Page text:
Judicial Activism in India with regard to upholding Human Rights.
Judicial activism refers to the proactive approach taken by the judiciary in interpreting and applying the law, often involving intervention in matters that were previously deemed to be the exclusive domain of the executive or legislature. In India, the judiciary has been particularly active in upholding human rights, using its powers to strike down laws that violate these rights, and ensuring that citizens have access to justice.
India’s Constitution, adopted in 1950, enshrines a number of fundamental rights, including the right to equality, freedom of speech and expression, freedom of religion, and the right to life and liberty. The Constitution also provides for the establishment of an independent judiciary, with the power to interpret and enforce these rights.
Over the years, the Indian judiciary has played a significant role in upholding these rights, particularly in cases where the executive or legislature has failed to do so. For example, in the landmark case of Kesavananda Bharati v. State of Kerala in 1973, the Supreme Court of India established the doctrine of basic structure, which holds that certain fundamental features of the Constitution cannot be amended by the legislature, even with a two-thirds majority. This ruling ensured that the Constitution’s fundamental rights, including the right to life and liberty, could not be altered or diluted by the government.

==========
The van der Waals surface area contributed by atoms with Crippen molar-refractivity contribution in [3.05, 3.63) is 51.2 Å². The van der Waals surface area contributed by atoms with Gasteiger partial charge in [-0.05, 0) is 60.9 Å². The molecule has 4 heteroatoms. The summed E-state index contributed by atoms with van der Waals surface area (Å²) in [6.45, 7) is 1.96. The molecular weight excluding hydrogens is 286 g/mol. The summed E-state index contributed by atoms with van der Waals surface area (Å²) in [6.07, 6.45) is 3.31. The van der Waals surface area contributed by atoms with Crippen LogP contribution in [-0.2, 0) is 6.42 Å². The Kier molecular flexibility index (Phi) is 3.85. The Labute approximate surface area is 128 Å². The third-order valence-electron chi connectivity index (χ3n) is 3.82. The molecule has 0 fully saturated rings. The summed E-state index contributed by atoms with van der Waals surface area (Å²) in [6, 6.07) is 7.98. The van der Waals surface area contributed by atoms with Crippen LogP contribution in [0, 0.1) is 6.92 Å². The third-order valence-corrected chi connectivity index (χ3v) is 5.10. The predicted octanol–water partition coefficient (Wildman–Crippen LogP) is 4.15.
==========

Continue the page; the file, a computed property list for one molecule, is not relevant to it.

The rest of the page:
In addition to its role in interpreting the Constitution, the Indian judiciary has also played an important role in promoting social justice and protecting marginalized communities. For example, in 1993, the Supreme Court directed all state governments to provide free legal aid to the poor and marginalized, ensuring that they have access to justice. In another case, the court mandated that all schools must provide free education to children from economically weaker sections, thus ensuring that all children have the opportunity to receive an education.
Furthermore, the judiciary has been active in promoting gender equality and protecting the rights of women. In the landmark Vishaka v. State of Rajasthan case in 1997, the Supreme Court established guidelines for preventing sexual harassment in the workplace. These guidelines, known as the Vishaka Guidelines, were later incorporated into legislation, ensuring that women have legal protections against sexual harassment in the workplace.
However, critics of judicial activism argue that it can lead to the judiciary overstepping its bounds and infringing on the powers of the executive and legislature. Some also argue that judicial activism can be used to further the personal beliefs and biases of judges, rather than promoting the rule of law.
In conclusion, judicial activism in India has played an important role in upholding human rights, particularly in cases where the executive or legislature has failed to do so. By interpreting the Constitution and ensuring that all citizens have access to justice, the judiciary has helped to promote social justice and protect marginalized communities. However, it is important to ensure that judicial activism does not lead to an imbalance of power, and that the judiciary remains accountable to the people.